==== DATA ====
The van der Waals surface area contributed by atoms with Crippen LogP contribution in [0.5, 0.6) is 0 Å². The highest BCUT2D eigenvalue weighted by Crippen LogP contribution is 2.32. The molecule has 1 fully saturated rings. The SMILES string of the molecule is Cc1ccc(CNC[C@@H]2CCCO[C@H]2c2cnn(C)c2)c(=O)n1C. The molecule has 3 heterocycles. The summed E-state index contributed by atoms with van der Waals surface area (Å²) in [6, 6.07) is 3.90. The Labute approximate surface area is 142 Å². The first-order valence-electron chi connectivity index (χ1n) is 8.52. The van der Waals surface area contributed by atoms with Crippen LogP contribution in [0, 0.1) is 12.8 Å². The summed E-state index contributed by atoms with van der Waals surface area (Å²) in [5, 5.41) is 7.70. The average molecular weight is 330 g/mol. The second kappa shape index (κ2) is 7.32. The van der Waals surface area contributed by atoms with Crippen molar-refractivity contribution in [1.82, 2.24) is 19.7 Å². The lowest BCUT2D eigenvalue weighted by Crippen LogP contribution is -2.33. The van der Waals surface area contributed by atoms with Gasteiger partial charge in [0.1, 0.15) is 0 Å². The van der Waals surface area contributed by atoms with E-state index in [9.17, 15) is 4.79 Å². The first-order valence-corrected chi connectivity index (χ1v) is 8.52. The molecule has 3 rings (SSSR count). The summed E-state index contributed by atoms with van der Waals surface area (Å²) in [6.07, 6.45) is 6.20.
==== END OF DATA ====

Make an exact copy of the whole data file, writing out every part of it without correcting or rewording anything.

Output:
The van der Waals surface area contributed by atoms with Crippen LogP contribution in [0.5, 0.6) is 0 Å². The highest BCUT2D eigenvalue weighted by Crippen LogP contribution is 2.32. The molecule has 1 fully saturated rings. The SMILES string of the molecule is Cc1ccc(CNC[C@@H]2CCCO[C@H]2c2cnn(C)c2)c(=O)n1C. The molecule has 3 heterocycles. The summed E-state index contributed by atoms with van der Waals surface area (Å²) in [6, 6.07) is 3.90. The Labute approximate surface area is 142 Å². The first-order valence-electron chi connectivity index (χ1n) is 8.52. The van der Waals surface area contributed by atoms with Crippen LogP contribution in [0, 0.1) is 12.8 Å². The summed E-state index contributed by atoms with van der Waals surface area (Å²) in [5, 5.41) is 7.70. The average molecular weight is 330 g/mol. The second kappa shape index (κ2) is 7.32. The van der Waals surface area contributed by atoms with Crippen molar-refractivity contribution in [1.82, 2.24) is 19.7 Å². The lowest BCUT2D eigenvalue weighted by Crippen LogP contribution is -2.33. The van der Waals surface area contributed by atoms with Gasteiger partial charge in [0.1, 0.15) is 0 Å². The van der Waals surface area contributed by atoms with E-state index in [9.17, 15) is 4.79 Å². The first-order valence-corrected chi connectivity index (χ1v) is 8.52. The molecule has 3 rings (SSSR count). The summed E-state index contributed by atoms with van der Waals surface area (Å²) in [6.07, 6.45) is 6.20.